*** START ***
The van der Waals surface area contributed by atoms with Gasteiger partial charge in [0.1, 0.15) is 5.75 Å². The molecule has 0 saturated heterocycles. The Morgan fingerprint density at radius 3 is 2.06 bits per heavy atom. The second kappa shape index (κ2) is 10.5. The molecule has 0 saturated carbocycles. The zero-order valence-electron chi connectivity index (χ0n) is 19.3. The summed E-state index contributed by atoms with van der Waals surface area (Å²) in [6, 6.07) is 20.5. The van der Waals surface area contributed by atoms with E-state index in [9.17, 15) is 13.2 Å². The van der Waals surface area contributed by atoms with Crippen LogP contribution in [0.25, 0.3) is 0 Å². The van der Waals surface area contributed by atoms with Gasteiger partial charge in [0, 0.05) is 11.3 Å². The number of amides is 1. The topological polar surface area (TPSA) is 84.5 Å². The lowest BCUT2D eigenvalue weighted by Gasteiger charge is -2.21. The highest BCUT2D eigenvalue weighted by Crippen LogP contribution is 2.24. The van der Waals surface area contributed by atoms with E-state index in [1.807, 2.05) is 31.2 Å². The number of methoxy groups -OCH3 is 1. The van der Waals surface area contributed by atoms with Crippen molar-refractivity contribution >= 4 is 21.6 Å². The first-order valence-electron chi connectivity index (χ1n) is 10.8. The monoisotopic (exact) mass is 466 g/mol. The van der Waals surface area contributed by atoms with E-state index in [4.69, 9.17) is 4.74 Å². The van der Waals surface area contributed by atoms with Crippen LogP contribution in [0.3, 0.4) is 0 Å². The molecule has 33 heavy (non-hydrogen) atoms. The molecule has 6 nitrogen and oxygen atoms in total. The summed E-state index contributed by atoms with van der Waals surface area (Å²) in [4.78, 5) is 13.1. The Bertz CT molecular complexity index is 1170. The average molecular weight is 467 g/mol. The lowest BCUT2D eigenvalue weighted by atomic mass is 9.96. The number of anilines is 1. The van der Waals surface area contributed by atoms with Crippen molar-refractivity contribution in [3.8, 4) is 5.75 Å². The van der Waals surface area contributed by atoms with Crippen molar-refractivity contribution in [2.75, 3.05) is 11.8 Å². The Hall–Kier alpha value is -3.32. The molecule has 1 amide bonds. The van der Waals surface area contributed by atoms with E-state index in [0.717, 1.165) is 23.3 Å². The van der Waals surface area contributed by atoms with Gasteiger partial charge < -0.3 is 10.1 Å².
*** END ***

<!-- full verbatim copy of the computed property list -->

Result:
The van der Waals surface area contributed by atoms with Gasteiger partial charge in [0.1, 0.15) is 5.75 Å². The molecule has 0 saturated heterocycles. The Morgan fingerprint density at radius 3 is 2.06 bits per heavy atom. The second kappa shape index (κ2) is 10.5. The molecule has 0 saturated carbocycles. The zero-order valence-electron chi connectivity index (χ0n) is 19.3. The summed E-state index contributed by atoms with van der Waals surface area (Å²) in [6, 6.07) is 20.5. The van der Waals surface area contributed by atoms with E-state index in [9.17, 15) is 13.2 Å². The van der Waals surface area contributed by atoms with Crippen LogP contribution in [0.25, 0.3) is 0 Å². The van der Waals surface area contributed by atoms with Gasteiger partial charge in [0, 0.05) is 11.3 Å². The number of amides is 1. The topological polar surface area (TPSA) is 84.5 Å². The lowest BCUT2D eigenvalue weighted by Gasteiger charge is -2.21. The highest BCUT2D eigenvalue weighted by Crippen LogP contribution is 2.24. The van der Waals surface area contributed by atoms with E-state index in [1.807, 2.05) is 31.2 Å². The number of methoxy groups -OCH3 is 1. The van der Waals surface area contributed by atoms with Crippen molar-refractivity contribution >= 4 is 21.6 Å². The first-order valence-electron chi connectivity index (χ1n) is 10.8. The monoisotopic (exact) mass is 466 g/mol. The van der Waals surface area contributed by atoms with E-state index in [4.69, 9.17) is 4.74 Å². The van der Waals surface area contributed by atoms with Crippen LogP contribution in [0.3, 0.4) is 0 Å². The molecule has 33 heavy (non-hydrogen) atoms. The molecule has 6 nitrogen and oxygen atoms in total. The summed E-state index contributed by atoms with van der Waals surface area (Å²) in [4.78, 5) is 13.1. The Bertz CT molecular complexity index is 1170. The average molecular weight is 467 g/mol. The lowest BCUT2D eigenvalue weighted by atomic mass is 9.96. The number of anilines is 1. The van der Waals surface area contributed by atoms with Crippen molar-refractivity contribution in [3.8, 4) is 5.75 Å². The van der Waals surface area contributed by atoms with Crippen molar-refractivity contribution in [2.75, 3.05) is 11.8 Å². The Hall–Kier alpha value is -3.32. The molecule has 1 amide bonds. The van der Waals surface area contributed by atoms with E-state index in [0.717, 1.165) is 23.3 Å². The van der Waals surface area contributed by atoms with Gasteiger partial charge < -0.3 is 10.1 Å².